Michael A. Sawyers
CUMBERLAND — Before Paul Demers began counseling victims of the tornado that hammered Moore, Okla., on May 21, the head American Red Cross chaplain drove him through the most damaged area.
“The hospital was gone,” Demers said. “Homes were destroyed. Trucks were upside down or inside houses. People were walking around, dazed, trying to find some of their possessions. He wanted me to see that so I would know what the people I would counsel had gone through.”
It was June 7, the first of 12 days that Demers’ skills as a chaplain would be needed to help families not only think straight, but work through the daunting task of starting life over, going from table to table to speak with agencies and organizations that could help.
A Cumberland resident, Demers has been a full-time chaplain at Western Correctional Institution since 2009. He also provides those services at Western Maryland Regional Medical Center every Friday beginning at 5 p.m. until 8 a.m. on Saturdays.
Demers has been a chaplain with the Salvation Army in Toronto and, as such, spent three weeks at the World Trade Center ground zero in Feb. 2002, just months after the twin towers were destroyed in the terrorist attack.
“With 95 percent of the people (in Oklahoma), all I had to say was ‘good morning’ and they wanted to talk,” Demers said.
Demers was in Moore because he had gotten an email from Red Cross describing the need for chaplains as “desperate.”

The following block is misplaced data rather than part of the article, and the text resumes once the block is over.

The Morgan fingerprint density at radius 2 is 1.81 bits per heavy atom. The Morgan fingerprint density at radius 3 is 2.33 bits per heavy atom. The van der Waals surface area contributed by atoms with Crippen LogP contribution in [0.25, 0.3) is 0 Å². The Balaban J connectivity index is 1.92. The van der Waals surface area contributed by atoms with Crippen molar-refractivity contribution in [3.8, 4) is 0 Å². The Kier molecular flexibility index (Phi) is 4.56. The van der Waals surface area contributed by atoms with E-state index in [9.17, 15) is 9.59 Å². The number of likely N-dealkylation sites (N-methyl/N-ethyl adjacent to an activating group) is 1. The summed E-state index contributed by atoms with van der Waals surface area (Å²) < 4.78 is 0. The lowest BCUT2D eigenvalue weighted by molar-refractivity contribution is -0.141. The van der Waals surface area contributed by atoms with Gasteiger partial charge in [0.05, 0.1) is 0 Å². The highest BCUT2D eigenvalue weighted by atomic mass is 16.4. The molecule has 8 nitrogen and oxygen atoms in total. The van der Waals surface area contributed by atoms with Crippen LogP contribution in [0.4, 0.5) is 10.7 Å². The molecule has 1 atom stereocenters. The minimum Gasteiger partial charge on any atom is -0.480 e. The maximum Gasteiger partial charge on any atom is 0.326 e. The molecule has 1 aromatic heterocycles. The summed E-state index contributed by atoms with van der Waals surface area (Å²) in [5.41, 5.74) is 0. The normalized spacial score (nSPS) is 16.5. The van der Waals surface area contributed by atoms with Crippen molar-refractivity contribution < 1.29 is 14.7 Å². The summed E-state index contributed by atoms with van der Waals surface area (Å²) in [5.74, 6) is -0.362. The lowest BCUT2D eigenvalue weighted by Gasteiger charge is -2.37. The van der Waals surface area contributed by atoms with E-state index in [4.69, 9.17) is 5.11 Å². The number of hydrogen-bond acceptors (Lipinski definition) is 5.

He joined 14 other chaplains from various parts of the country and from myriad denominations as part of the Red Cross Spiritual Care Team. On June 18 he would be the last visiting chaplain to leave Moore when those duties were turned over to local mental health professionals.
Demers was, in a real sense, a greeter of victims at a registration center, their first point of contact to begin putting their lives back together.
“I sat, listened, got Kleenex and bottled water, held hands and prayed with them,” Demers said. “In all humility, I believe that my presence was helpful.”
The tornado was two miles wide with winds well in excess of 200 mph and traveled on the ground for 17 miles. Two dozen lives were lost. More than 200 people were injured. More than 100 people were rescued alive from beneath debris.
A woman evacuated from the hospital before it was destroyed gave birth in a nearby movie theater.
About 20,000 families were displaced in the city of 56,000 residents.
“At the registration center, children were everywhere, most of them crying,” Demers said. “Candies and teddy bears were a big help, but also the comfort dogs that the kids and even the adults would pet.”
A lot of animals were killed by the tornado.
“I talked for four hours with one man who had lost 15 show horses,” Demers said.
Demers said is was pleasing that several residents who returned to the center during his stay would specifically request that he be their counselor.
“A call would be put out ‘which one is the Rev. Paul’ and somebody else would say ‘the bald one from Maryland,’” Demers said. “Many of the people seemed astonished that a chaplain would come all the way from Maryland and I told them to thank the Red Cross for that.”
Demers worked the registration center each day from 9 a.m. to 7 p.m. His recall of the massive recovery effort becomes less of a swirl because of a daily journal in which he wrote. He has a handwritten note from a 12-year-old girl whose family he helped. She writes that she wants to become active in the Red Cross because of the help that was received.
Demers believes the spiritual care team’s work in Oklahoma was successful, facilitated greatly by the Red Cross’ battlefield administration plan.
“It’s five-star,” he said.
Contact Michael A. Sawyers at email@example.com.